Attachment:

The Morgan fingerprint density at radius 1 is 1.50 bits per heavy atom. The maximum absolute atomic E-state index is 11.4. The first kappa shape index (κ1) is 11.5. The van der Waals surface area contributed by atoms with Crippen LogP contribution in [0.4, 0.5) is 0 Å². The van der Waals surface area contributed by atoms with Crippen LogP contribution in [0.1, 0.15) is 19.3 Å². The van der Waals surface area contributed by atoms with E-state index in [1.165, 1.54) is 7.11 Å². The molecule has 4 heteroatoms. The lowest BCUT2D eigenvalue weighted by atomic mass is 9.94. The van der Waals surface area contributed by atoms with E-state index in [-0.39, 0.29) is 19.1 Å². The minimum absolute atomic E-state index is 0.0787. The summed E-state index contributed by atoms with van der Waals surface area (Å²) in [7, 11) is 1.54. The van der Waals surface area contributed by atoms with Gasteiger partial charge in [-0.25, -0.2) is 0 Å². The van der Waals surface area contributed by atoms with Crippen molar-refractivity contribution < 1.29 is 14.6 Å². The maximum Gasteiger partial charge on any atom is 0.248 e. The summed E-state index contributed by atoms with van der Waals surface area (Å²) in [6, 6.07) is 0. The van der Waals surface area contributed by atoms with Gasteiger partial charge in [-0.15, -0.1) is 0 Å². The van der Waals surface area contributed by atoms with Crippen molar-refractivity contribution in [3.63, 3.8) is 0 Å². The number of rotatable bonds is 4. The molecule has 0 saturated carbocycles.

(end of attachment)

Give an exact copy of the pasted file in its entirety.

The Morgan fingerprint density at radius 1 is 1.50 bits per heavy atom. The maximum absolute atomic E-state index is 11.4. The first kappa shape index (κ1) is 11.5. The van der Waals surface area contributed by atoms with Crippen LogP contribution in [0.4, 0.5) is 0 Å². The van der Waals surface area contributed by atoms with Crippen LogP contribution in [0.1, 0.15) is 19.3 Å². The van der Waals surface area contributed by atoms with E-state index in [1.165, 1.54) is 7.11 Å². The molecule has 4 heteroatoms. The lowest BCUT2D eigenvalue weighted by atomic mass is 9.94. The van der Waals surface area contributed by atoms with E-state index in [-0.39, 0.29) is 19.1 Å². The minimum absolute atomic E-state index is 0.0787. The summed E-state index contributed by atoms with van der Waals surface area (Å²) in [7, 11) is 1.54. The van der Waals surface area contributed by atoms with Gasteiger partial charge in [-0.25, -0.2) is 0 Å². The van der Waals surface area contributed by atoms with Crippen molar-refractivity contribution < 1.29 is 14.6 Å². The maximum Gasteiger partial charge on any atom is 0.248 e. The summed E-state index contributed by atoms with van der Waals surface area (Å²) in [6, 6.07) is 0. The van der Waals surface area contributed by atoms with Gasteiger partial charge in [-0.15, -0.1) is 0 Å². The van der Waals surface area contributed by atoms with Crippen molar-refractivity contribution in [3.63, 3.8) is 0 Å². The number of rotatable bonds is 4. The molecule has 0 saturated carbocycles.